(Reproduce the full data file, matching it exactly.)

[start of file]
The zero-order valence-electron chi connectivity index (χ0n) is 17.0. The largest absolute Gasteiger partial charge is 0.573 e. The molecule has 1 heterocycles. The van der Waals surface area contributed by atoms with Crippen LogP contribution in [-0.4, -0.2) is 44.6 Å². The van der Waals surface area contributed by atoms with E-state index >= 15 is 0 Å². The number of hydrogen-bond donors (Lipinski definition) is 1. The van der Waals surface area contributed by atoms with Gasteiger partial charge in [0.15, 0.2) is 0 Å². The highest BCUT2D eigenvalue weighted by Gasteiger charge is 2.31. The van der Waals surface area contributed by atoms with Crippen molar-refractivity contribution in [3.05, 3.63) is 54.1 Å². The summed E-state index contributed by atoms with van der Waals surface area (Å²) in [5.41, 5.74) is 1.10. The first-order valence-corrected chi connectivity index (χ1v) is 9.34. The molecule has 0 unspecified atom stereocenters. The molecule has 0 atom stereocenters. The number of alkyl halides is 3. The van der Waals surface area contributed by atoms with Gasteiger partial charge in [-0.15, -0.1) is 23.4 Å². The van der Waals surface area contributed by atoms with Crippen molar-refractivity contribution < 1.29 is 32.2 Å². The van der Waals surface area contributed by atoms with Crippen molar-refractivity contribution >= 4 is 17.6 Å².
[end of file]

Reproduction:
The zero-order valence-electron chi connectivity index (χ0n) is 17.0. The largest absolute Gasteiger partial charge is 0.573 e. The molecule has 1 heterocycles. The van der Waals surface area contributed by atoms with Crippen LogP contribution in [-0.4, -0.2) is 44.6 Å². The van der Waals surface area contributed by atoms with E-state index >= 15 is 0 Å². The number of hydrogen-bond donors (Lipinski definition) is 1. The van der Waals surface area contributed by atoms with Gasteiger partial charge in [0.15, 0.2) is 0 Å². The highest BCUT2D eigenvalue weighted by Gasteiger charge is 2.31. The van der Waals surface area contributed by atoms with Crippen molar-refractivity contribution in [3.05, 3.63) is 54.1 Å². The summed E-state index contributed by atoms with van der Waals surface area (Å²) in [5.41, 5.74) is 1.10. The first-order valence-corrected chi connectivity index (χ1v) is 9.34. The molecule has 0 unspecified atom stereocenters. The molecule has 0 atom stereocenters. The number of alkyl halides is 3. The van der Waals surface area contributed by atoms with Gasteiger partial charge in [-0.15, -0.1) is 23.4 Å². The van der Waals surface area contributed by atoms with Crippen molar-refractivity contribution < 1.29 is 32.2 Å². The van der Waals surface area contributed by atoms with Crippen molar-refractivity contribution >= 4 is 17.6 Å².